Citizens protested, and conservation societies fought throughout Europe for the old idea of what a city should look like, but the modernists won the battle of ideas. They took over the architecture schools and set out to ensure that the classical discipline of architecture would never again be learned, since it would never again be taught. The vandalization of the curriculum was successful: European architecture schools no longer taught students the grammar of the classical Orders; they no longer taught how to understand moldings, or how to draw existing monuments, urban streets, the human figure, or such vital aesthetic phenomena as the fall of light on a Corinthian capital or the shadow of a campanile on a sloping roof; they no longer taught appreciation for facades, cornices, doorways, or anything else that one could glean from a study of Serlio or Palladio. The purpose of the new curriculum was to produce ideologically driven engineers, whose representational skills went no further than ground plans and isometric drawings, and who could undertake the gargantuan “projects” of the socialist state: shoveling people into housing estates, laying out industrial areas and business parks, driving highways through ancient city centers, and generally reminding the middle classes that Big Brother was supervising them.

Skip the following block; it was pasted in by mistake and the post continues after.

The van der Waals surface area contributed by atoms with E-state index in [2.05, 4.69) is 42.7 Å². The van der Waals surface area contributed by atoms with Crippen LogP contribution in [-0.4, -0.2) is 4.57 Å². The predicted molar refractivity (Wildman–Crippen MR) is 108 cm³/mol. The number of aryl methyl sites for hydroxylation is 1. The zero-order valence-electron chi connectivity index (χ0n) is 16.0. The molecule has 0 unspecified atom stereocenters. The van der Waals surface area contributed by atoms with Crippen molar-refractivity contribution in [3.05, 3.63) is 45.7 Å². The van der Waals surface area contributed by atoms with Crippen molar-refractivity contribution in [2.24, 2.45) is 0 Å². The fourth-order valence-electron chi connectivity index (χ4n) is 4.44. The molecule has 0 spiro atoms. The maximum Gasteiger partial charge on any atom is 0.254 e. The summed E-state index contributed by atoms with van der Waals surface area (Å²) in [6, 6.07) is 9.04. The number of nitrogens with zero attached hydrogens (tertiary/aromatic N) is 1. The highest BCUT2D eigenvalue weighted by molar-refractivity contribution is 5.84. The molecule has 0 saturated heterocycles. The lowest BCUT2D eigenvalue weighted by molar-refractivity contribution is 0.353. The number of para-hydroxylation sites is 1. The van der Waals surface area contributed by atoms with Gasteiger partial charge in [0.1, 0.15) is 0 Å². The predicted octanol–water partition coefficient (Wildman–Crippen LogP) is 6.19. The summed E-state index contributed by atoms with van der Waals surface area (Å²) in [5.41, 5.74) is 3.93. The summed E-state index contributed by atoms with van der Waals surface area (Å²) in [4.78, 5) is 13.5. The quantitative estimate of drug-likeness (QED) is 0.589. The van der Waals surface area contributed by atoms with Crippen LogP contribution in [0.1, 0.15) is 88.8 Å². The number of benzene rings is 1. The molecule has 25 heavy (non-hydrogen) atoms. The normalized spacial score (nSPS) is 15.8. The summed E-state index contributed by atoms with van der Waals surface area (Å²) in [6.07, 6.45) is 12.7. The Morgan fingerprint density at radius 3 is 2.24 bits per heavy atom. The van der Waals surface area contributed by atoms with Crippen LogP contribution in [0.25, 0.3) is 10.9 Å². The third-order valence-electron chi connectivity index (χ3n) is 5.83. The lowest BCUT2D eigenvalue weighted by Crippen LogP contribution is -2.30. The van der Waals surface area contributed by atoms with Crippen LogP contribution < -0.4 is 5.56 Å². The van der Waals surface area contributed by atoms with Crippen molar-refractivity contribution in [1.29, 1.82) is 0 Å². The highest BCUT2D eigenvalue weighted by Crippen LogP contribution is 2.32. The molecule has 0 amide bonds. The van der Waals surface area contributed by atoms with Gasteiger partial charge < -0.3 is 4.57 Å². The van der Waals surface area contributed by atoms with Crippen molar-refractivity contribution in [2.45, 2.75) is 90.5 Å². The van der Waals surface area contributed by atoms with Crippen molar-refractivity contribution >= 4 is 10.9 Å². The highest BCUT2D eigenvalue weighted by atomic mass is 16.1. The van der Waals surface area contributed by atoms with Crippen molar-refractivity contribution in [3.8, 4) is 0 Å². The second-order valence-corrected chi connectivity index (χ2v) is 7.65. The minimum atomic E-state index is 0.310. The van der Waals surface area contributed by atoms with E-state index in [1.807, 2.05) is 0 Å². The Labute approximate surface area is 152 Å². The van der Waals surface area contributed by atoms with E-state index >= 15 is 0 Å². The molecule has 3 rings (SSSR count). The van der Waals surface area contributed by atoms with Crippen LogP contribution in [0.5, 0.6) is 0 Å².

But a later generation rebelled against the totalitarian mind-set of the modernists, rejecting socialist planning, and with it the collectivist approach to urban renewal. They associated the alienating architecture of the postwar period with the statist politics of socialism, and for good reasons.
It symbolized the approach to human life of people who believed that they alone had the answers and that they alone could dictate those answers to the rest of us. The mood of rebellion against this attitude was especially evident in Britain, where postwar planners had brought the work of the Luftwaffe near to completion in many cities. Architects like Quinlan Terry, Liam O’Connor, Demetri Porphyrios, and John Simpson, who grew up amid the advancing chaos, burst the chains forged by their obligatory modernist education and began designing buildings and urban projects in a classical style. At the same time, working in comparative obscurity as an assistant to the eclectic James Stirling was a graduate of the University of Stuttgart’s modernist school of architecture: Léon Krier, born in Luxembourg in 1946, who was beginning to publish the laconic monographs and satirical drawings that were later to form the basis of an antimodernist manifesto.